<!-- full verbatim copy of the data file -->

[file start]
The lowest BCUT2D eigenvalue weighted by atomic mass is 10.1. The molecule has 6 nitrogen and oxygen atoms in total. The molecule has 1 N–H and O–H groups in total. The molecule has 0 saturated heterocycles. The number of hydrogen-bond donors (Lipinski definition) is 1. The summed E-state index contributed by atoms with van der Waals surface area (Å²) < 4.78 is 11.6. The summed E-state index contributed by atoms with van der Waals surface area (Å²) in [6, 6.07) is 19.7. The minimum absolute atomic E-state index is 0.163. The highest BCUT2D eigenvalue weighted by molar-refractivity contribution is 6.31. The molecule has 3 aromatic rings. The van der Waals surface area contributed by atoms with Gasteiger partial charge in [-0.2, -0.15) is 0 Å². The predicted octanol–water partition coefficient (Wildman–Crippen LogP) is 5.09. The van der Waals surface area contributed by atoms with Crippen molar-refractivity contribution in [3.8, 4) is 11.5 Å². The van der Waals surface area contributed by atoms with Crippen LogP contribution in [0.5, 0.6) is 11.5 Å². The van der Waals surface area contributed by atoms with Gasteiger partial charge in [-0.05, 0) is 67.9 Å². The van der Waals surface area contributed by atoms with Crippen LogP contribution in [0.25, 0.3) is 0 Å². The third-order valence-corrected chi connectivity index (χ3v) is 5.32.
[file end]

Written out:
The lowest BCUT2D eigenvalue weighted by atomic mass is 10.1. The molecule has 6 nitrogen and oxygen atoms in total. The molecule has 1 N–H and O–H groups in total. The molecule has 0 saturated heterocycles. The number of hydrogen-bond donors (Lipinski definition) is 1. The summed E-state index contributed by atoms with van der Waals surface area (Å²) < 4.78 is 11.6. The summed E-state index contributed by atoms with van der Waals surface area (Å²) in [6, 6.07) is 19.7. The minimum absolute atomic E-state index is 0.163. The highest BCUT2D eigenvalue weighted by molar-refractivity contribution is 6.31. The molecule has 3 aromatic rings. The van der Waals surface area contributed by atoms with Gasteiger partial charge in [-0.2, -0.15) is 0 Å². The predicted octanol–water partition coefficient (Wildman–Crippen LogP) is 5.09. The van der Waals surface area contributed by atoms with Crippen molar-refractivity contribution in [3.8, 4) is 11.5 Å². The van der Waals surface area contributed by atoms with Crippen LogP contribution in [0.5, 0.6) is 11.5 Å². The van der Waals surface area contributed by atoms with Gasteiger partial charge in [-0.05, 0) is 67.9 Å². The van der Waals surface area contributed by atoms with Crippen LogP contribution in [0.25, 0.3) is 0 Å². The third-order valence-corrected chi connectivity index (χ3v) is 5.32.